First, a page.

Graham Hurley is a very effective writer of police procedurals. He has a sure feel for the way that police officers think and operate and a succinct method of writing about those things that brings them vividly to life.
The setting for Hurley's Faraday/Winter novels is the island city of Portsmouth off England's south coast and its nearby rival city of Southampton. The city is known to locals by the affectionate nickname of Pompey and that is the name that is often used throughout the novels, especially in those sections that are told from DC Winter's viewpoint. It is a city that has a seafaring history - and present - and is mad about its football team. The city and its surrounding area are major characters in these stories. One can't imagine them happening anywhere else.
Throughout the Faraday/Winter series, a recurring character has been the local crime lord Bazza Mackenzie. The police have tried repeatedly to bring him down but have been notably unsuccessful. A kind of grudging respect has grown up over the years between Mackenzie and DC Paul Winter. They can sometimes be found down at the local pub, having a pint together.
As this book opens, we find that that respect has blossomed. Winter, always the iconoclast and outsider, has finally committed one infraction too many and has been kicked off the police force, the only life he has ever known as an adult and the only thing he is really good at. Soon after being cashiered, he was offered a job by Bazza Mackenzie and he took it! It appears that he has gone all the way over to the dark side. Or has he?
Meantime, DI Faraday and the Portsmouth police are investigating the murder of a high-profile local property developer. The murder was accomplished with meticulous planning with virtually no clues being left behind.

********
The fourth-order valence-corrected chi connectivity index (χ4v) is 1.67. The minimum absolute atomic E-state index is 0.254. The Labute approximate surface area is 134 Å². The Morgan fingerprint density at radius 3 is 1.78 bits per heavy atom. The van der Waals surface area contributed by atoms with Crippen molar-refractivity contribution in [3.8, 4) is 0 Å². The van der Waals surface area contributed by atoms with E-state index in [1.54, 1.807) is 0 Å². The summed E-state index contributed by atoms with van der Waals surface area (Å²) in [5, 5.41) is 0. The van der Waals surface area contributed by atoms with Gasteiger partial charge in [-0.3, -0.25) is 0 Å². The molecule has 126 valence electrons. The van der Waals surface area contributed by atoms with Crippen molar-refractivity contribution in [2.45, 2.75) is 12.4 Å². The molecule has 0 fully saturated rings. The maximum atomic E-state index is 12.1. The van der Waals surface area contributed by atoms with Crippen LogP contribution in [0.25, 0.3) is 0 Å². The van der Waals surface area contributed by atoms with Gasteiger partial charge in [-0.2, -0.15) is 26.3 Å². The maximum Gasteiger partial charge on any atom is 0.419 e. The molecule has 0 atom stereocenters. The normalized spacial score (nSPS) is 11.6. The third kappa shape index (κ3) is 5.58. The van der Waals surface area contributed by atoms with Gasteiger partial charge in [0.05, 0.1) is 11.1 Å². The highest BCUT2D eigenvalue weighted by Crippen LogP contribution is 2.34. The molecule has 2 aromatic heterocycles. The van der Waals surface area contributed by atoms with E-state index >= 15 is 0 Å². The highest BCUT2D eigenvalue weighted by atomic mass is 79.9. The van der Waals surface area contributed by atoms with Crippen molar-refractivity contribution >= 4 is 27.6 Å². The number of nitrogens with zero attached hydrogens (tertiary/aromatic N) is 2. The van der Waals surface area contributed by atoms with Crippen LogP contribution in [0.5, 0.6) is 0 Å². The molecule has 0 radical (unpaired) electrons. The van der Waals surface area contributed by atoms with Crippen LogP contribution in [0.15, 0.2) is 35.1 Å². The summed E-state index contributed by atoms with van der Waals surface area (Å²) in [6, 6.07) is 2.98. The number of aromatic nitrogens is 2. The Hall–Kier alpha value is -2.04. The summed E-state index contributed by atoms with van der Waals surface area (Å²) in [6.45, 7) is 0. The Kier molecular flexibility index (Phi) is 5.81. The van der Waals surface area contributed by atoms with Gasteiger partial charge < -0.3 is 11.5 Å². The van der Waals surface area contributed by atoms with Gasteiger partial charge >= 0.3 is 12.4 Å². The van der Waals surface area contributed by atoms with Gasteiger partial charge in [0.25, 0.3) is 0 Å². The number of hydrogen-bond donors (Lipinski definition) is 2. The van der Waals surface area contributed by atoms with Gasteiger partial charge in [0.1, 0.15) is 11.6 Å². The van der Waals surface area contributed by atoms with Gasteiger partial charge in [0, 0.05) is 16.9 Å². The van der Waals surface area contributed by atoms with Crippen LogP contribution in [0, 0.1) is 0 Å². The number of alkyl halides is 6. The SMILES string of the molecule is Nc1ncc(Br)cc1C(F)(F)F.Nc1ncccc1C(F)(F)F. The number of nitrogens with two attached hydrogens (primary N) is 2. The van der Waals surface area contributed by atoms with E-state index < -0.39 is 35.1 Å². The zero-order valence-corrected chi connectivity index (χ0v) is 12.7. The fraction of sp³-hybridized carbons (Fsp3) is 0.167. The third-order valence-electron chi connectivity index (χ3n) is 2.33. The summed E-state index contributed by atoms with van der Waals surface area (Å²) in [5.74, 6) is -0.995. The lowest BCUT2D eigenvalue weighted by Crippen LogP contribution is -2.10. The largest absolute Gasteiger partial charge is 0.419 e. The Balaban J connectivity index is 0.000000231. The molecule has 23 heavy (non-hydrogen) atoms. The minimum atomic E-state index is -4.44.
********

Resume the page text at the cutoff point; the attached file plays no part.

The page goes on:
Only a few days later, another murder occurs. This one looks like a political assassination, possibly a terrorist action. A low-level government minister is shot in the head while his car is stuck in a traffic jam. The shooter was riding pillion on a motorcycle which was then able to make its escape.
The two murders appear to be unrelated and are investigated on two different tracks by different teams, but as Faraday and his team investigating the property developer's death dig deeper, they begin to find some troubling connections which lead them to think that perhaps the two are somehow related. But how, exactly? Putting the pieces of the puzzle together is never easy.
It comes as no surprise really when we learn at length that the whole story of drumming Winter out of the police has been a set up. In fact, he has gone undercover to try to infiltrate Mackenzie's organization. But once in that organization, he finds a level of respect and indeed affection for him that he never found with the police. He then finds that his "handlers" with the police have not been especially forthcoming and truthful with him about just what his stint as an undercover agent will mean to his career. All of which makes Winter begin to wonder if perhaps the best career choice for him is to throw in with Mackenzie for real.
The investigation of the two murders eventually uncovers a heartbreaking tale of personal and political betrayal which will be all too familiar to readers who are aware of the economic realities of the bloodthirsty way that big businesses often work in today's society. The Price of Darkness is at its heart a study of the desperate measures that some people will take when society and the institutions they have depended on let them down.
Graham Hurley weaves a modern tale that seems torn from today's news stories. It's a story with which many of us will empathize. Unfortunately, in the end, he leaves a lot of loose ends. Many of the issues raised in Faraday's personal life are left unresolved, as is Paul Winter's status. At the end, we are left believing as we did at the start of the story that Winter has fully signed on to the Mackenzie regime. But is that really true? I guess we'll just have to read the next book to find out for sure.
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